Commonly Confused Words

Don’t confuse these religious words

This edition of Commonly Confused Words will focus on some religious words and their homonyms, such as Heal vs Heel, and Angels vs Angles.

“What on earth is a homonym?” I bet you’re asking. Homonyms are two or more words that either have the same spelling or the same pronunciation, but have different meanings. We’ve been doing this very often in this segment! Bare vs Bear is the first to come up when I google this topic. So of the five items in this post, three of them are homonyms because they’re pronounced the same. Anyway, let’s dive in!


Heal and Heel

Both of these words sound the same but they certainly don’t mean the same thing!

Heal is a verb and refers to something being cured or getting better. When you get a bruise, cut or scrape, in time it will heal. It’s the magical wonder that is the human body. Or maybe… divine powers…

A heel, on the other hand, is the back part of your foot. Heels is an informal word for high heeled shoes, or high heels. This is sometimes incorrectly seen as heals.

A heel / heels

Remember: Jesus heals, girls wear heels.

Angel and Angle

For this one, all you need to remember is that one has EL in the spelling and the other has LE.

An Angel refers to a being from Heaven with wings. You may well put one on the top of your Christmas tree.

You could also call someone an angel if they’ve done something nice for you or done you a favour.

An Angle is a mathematical term and refers to a space in between two lines which meet up, e.g. a triangle has three angles.

In addition, an angle could also refer to a different point of view, e.g. looking at a problem from a different angle.

Now that you know the difference, check out this funny picture.

snow angels-snow angles

Soul and Sole

These two also sound the same!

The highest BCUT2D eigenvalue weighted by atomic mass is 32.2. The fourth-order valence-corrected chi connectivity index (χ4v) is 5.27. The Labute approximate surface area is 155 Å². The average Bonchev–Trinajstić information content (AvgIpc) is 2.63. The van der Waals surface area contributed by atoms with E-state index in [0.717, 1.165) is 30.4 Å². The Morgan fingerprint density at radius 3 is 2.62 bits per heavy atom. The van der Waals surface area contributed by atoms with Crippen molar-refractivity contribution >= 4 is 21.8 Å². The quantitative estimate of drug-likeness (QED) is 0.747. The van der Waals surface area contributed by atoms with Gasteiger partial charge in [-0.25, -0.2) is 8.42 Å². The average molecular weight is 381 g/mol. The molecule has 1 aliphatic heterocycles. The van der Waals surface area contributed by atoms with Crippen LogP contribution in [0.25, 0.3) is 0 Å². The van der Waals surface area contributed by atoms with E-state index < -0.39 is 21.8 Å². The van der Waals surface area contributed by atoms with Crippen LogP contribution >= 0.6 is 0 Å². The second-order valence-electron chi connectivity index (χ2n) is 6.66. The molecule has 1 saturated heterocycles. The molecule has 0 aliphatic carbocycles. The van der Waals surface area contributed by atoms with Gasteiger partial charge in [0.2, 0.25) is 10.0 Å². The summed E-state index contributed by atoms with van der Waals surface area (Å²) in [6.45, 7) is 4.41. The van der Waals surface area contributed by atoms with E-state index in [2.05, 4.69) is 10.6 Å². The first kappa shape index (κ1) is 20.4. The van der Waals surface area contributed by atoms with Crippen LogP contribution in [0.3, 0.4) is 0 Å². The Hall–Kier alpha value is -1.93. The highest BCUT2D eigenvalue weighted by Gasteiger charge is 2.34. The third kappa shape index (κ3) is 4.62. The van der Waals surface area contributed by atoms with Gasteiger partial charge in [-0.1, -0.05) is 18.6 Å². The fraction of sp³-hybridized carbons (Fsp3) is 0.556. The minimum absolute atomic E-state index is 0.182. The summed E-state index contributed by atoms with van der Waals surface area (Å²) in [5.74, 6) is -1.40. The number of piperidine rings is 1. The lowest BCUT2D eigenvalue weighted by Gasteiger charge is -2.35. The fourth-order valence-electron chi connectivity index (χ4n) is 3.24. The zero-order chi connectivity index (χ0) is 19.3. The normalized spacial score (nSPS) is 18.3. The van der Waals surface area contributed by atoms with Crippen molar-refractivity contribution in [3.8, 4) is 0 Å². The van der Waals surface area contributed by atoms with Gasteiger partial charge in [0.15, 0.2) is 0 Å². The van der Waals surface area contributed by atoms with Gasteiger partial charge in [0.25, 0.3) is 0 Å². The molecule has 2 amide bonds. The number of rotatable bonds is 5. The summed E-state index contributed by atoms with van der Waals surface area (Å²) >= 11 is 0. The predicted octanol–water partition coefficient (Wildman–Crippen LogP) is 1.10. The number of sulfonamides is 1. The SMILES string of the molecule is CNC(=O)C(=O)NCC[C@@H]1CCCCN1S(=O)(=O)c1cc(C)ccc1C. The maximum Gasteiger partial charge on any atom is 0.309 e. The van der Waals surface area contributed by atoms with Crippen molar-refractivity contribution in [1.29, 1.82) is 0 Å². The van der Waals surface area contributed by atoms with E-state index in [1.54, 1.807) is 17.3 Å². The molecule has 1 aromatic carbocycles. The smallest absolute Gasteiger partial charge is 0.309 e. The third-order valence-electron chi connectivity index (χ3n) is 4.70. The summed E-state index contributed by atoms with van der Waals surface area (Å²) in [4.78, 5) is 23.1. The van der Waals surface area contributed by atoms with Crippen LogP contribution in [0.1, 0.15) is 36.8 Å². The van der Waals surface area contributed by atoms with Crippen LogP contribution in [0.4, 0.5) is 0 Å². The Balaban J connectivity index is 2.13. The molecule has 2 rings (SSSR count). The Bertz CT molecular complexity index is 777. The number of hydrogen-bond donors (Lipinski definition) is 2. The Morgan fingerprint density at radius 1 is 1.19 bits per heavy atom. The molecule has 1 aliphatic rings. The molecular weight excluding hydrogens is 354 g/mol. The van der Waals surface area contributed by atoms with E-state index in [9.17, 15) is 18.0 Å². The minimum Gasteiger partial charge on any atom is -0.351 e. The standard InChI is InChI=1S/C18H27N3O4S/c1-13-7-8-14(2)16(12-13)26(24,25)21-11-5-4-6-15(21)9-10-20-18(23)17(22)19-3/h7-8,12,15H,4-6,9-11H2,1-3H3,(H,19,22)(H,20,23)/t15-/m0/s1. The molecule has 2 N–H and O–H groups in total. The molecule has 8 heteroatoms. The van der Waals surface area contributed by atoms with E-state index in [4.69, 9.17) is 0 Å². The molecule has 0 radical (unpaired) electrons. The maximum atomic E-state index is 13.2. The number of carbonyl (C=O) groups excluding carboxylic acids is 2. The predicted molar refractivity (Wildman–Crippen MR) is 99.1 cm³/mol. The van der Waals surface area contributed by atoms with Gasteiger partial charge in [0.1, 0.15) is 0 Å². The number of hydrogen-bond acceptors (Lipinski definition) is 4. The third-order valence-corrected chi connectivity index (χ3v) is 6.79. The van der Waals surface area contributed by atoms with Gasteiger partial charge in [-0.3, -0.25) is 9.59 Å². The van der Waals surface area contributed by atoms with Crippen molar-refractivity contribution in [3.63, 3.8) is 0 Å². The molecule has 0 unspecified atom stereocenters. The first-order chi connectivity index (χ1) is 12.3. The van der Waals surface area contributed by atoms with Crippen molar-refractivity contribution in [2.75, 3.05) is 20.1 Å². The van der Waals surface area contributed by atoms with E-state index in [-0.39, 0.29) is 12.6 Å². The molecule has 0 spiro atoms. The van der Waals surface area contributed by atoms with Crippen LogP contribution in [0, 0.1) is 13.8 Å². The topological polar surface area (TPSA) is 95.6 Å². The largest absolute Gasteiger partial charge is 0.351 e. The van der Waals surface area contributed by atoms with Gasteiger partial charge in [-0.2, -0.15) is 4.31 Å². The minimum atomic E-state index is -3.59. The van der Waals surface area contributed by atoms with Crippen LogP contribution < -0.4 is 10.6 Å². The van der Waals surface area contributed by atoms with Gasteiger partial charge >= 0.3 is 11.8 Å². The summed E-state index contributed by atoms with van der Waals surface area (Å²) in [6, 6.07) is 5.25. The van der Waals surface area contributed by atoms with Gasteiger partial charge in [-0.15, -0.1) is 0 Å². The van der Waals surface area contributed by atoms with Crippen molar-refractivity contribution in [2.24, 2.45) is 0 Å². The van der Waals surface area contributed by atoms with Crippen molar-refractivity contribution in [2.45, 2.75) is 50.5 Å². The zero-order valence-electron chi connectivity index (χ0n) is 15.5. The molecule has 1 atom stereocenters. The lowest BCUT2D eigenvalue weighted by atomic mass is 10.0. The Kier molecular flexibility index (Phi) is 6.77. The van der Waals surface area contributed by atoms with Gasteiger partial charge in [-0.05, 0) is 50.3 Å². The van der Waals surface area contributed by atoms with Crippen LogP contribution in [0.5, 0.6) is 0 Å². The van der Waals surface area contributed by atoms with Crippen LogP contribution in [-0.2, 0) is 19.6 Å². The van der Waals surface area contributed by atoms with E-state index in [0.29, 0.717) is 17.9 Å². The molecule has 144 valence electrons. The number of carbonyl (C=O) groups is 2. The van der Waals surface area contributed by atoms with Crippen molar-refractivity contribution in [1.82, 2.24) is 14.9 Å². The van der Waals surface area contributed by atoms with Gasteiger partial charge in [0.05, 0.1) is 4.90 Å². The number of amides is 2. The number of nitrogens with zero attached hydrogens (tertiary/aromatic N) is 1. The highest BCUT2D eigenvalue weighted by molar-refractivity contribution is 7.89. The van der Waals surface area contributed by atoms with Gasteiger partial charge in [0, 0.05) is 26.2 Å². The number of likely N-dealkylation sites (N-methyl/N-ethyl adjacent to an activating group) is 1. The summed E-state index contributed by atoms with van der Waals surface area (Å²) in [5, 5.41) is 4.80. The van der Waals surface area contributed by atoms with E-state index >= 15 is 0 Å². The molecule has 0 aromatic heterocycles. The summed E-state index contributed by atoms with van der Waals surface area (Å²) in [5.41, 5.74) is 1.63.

A soul refers to a person’s spirit. If you’ve done a good deed for someone, they may have called you a good soul. Soul can also refer to a genre of music. James Brown, Ray Charles, Marvin Gaye, Stevie Wonder and Al Green are just a few artists to get you going.

It’s also a word to refer to a person:

  • Not a soul could be seen at that time of night
  • Don’t tell a soul!

Sole refers to the underside of your foot or shoe. It is also a type of flatfish.

It can also mean only:

  • His income was the sole source of income for his family
  • My sole aim this evening is to start my assignment
  • The bathrooms are for the sole use of our customers
  • He was the sole survivor of the shipwreck.

Depending on the sentence, this can sometimes be written as solely:

  • The bathrooms are solely for the use of our customers.

Selling your soul refers to doing something wrong or unethical in order to profit yourself.

Think about how this would differ from selling your sole.

A soulmate (sometimes written as two words: soul mate) is your romantic life partner; someone you want to be with for the rest of your life. You’ll hear this word often at weddings. Soulmate, not solemate.

Simpsons. Bart sells his soul
Who remembers The Simpsons episode where Bart sells his soul?

Pray and Prey

Our third homonym for this chapter.

Pray is a verb and is something you might do at a place of worship, e.g. a church. I pray, you pray, he/she prays, the priest was praying, the nuns prayed, etc.


Prey is usually a noun, but it can sometimes function as a verb as well. As a noun, it refers to an animal that is being hunted, or the victim of a hunter. A gazelle might well be a tiger’s prey.

As a verb, it refers to the act of hunting prey, e.g. lions prey on deer and foxes prey on rabbits. Used in this way, it could also refer to victimising others:

  • The con men prey on the older generation
  • The bullies were preying on the new kids

So I could you could also say that the new kids were the school bullies’ prey.

lioness stalking prey
A lioness stalking her prey.

domestic cat stalking prey
Does your cat ever stalk prey? Like birds, for example.

Holy and Holly

Let’s finish on a Christmassy note! Now, these two words are often confused, but once you figure out their different pronunciations, the confusion magically goes away!

Holy, pronounced hoe-ley, pertains to religion in some way, e.g. a Holy Bible, a holy man, holy ground, and a holy relic.

crucifix-holy symbol
The crucifix is very much a holy symbol in Christianity.
Indiana Jones - holy grail
Who remembers the Holy Grail in the Indiana Jones franchise?

Holly, pronounced ho (as in the ho from hot)-ley, is that plant you see at Christmas time with the green spiky leaves and red berries. How many times did you touch the spikes as a child and wondered why it hurt? Every. Single. Year.


How many times do you see someone write on Facebook “Holly shit!”?

And that’s all for today’s lesson. As always, I hope this was a helpful one for you.